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5 Beekman Street hotel

Project overview: Create a piece that displays historical, personal, public, and fictional characteristics of the 5 Beekman street.

A little background of the building:

5 Beekman Street is breathtakingly unique from an architectural standpoint because of its intricate glass ceiling. 5 Beekman Street has had a long history, with many different tenants and stories to accompany them. At its opening in the 1880s, it housed a theatrical opening that premiered Hamlet for Americans. The NRA also became one of the initial tenants of the building. Afterward part of the building went down in flames after a fire started in the typewriting office. In 1911 a nineteen-year-old waiter jumped out of the ninth floor after being fired. The building became filled with small businesses from the 1940s to until 200o when the building was abandoned. Such glamorous and obscure site attracted many photographers to the building including a 2010 magazine cover shoot for harper’s bazaar. Then two years later Maison Margiela hosted a Great Gatsby themed party because of the striking resemblance of the buildings interior to the film.

Personal/public connection:

When I ventured into the building for the first time I immediately felt as if I had stepped into an alternate reality. When I spoke to guests and staff it seemed that I was not the only one that felt that way. Many people related the hotel to movies or time periods saying,” it felt like I had gone back in time to 1920s luxury” or some said “I feel like I’m in a Wes Anderson movie” or even “The hotel sometimes reminds me of the one in the shinning”. Staff had even told me that the hotel gets a lot of foot traffic from people who want to feel like they were at the great Gatsby parties.


Because of the building’s rich incredibly rich history, I felt inclined to tell its story. The building’s glass ceiling was so extraordinary it left me dumbfounded. I had such a strong feeling of this alternate 1920s great gatsby world while in the hotel that it was difficult for me to separate film and reality. So to tell the story of the hotel’s past I decided to depict scenes from each of the tenants and events that happened at the hotel.

I wanted to pay homage to the ceiling that took my breath away and to do so I decided what if I depicted the hotel’s past by drawing with smoke and fire onto glass almost as if we were observers after the fire that happened in the building and if what was left of the building were these scenes of the hotels past burned into the glass ceiling.



I started this project by choosing images that represented the most intriguing and paramount stories of the hotel. Then I used a sharpie to sketch these images onto the glass. After that, I used tape as a sort of “stencil” to create the scenes I had just drawn. I cut thin lines of tape in order to create a layer that covered parts of the glass. Then I used a candle to create smoke that covered the glass. The longer I left the flame on a certain area the darker the smoke got and by doing this is was able to vary tones with the smoke. I also experimented and found that the way I moved the glass over the flame I was able to create different patterns with the smoke and by doing so some of the scenes were able to look almost dreamlike. Then I took off the tape and cleaned parts of the glass and if some parts were not clear or the way I wanted I went back and re-did the process. Then I took a clean sheet of glass and superglued the sheet to the side of the glass that I had burned so that when displayed, people would be able to touch both sides of the glass without wiping off or destroying the smoke. I then took a clear superglue and superglued the sides of the glass as it is very sharp and I don’t want the piece to cut viewers. I also joined the pieces together by connecting them with gold door hinges that move so when all closed together the piece folds to mimic a book but unfolds to create a timeline spreading each sheet of glass out so that it can be seen.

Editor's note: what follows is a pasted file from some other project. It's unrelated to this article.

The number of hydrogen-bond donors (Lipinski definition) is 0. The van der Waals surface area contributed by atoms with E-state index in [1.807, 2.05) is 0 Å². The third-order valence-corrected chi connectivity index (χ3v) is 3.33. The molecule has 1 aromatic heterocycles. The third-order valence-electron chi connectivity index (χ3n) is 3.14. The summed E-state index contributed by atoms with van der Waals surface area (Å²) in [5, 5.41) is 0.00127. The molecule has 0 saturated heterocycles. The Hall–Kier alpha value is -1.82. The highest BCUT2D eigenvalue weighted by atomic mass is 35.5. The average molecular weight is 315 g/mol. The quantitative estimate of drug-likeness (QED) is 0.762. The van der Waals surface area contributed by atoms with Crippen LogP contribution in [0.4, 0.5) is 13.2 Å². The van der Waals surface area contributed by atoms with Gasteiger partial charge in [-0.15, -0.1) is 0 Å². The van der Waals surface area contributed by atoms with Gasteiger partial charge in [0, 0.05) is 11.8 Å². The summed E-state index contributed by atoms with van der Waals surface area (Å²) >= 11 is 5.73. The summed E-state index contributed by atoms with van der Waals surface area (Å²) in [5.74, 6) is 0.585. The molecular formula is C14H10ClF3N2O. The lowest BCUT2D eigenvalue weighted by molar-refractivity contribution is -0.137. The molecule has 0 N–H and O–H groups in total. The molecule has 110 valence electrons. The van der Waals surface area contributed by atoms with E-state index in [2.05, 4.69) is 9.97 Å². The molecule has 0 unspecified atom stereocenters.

Critique: My Critique was generally very quiet and I was unsure how people were responding to the piece. I noticed that people were picking on the general ideas of the piece and the majority of questions were around what material I used to create the piece.

First tests and failures:

first attempt-

the beginning of taping

after I burned the glass

after some burning and removal of the tape

after more taping, burning and attempts of shading

both sides after I completed burning, you can see that I did a poor job of taping because the lines look jagged and I also got lots of candle way onto the glass which I would have to clean up and start over but with this trial run I learned that the idea I had to use smoke to paint onto glass was possible with a candle as I has tried many other forms that didn’t leave any marks. I also started learning how to try and control the smoke and the different values of the smoke.

Second attempt-

I decided that something with more structure would perhaps be easier as it could all be one tone and the tape would be able to create a nice picture.

after lots more taping

After burning and the removal of some of the tape. I decided that the lines looked jagged and I did not like the way the image turned out so I chose not to include it in the final piece.

Here is another attempt I didn’t include in the final piece-

Here are some process images of the pieces that I chose to include in the final piece-


The final pieces

The stories of 5 Beekman street-

The 1911 suicide-

The NRA tenants-

The Great Gatsby-

All together-

Final Photos

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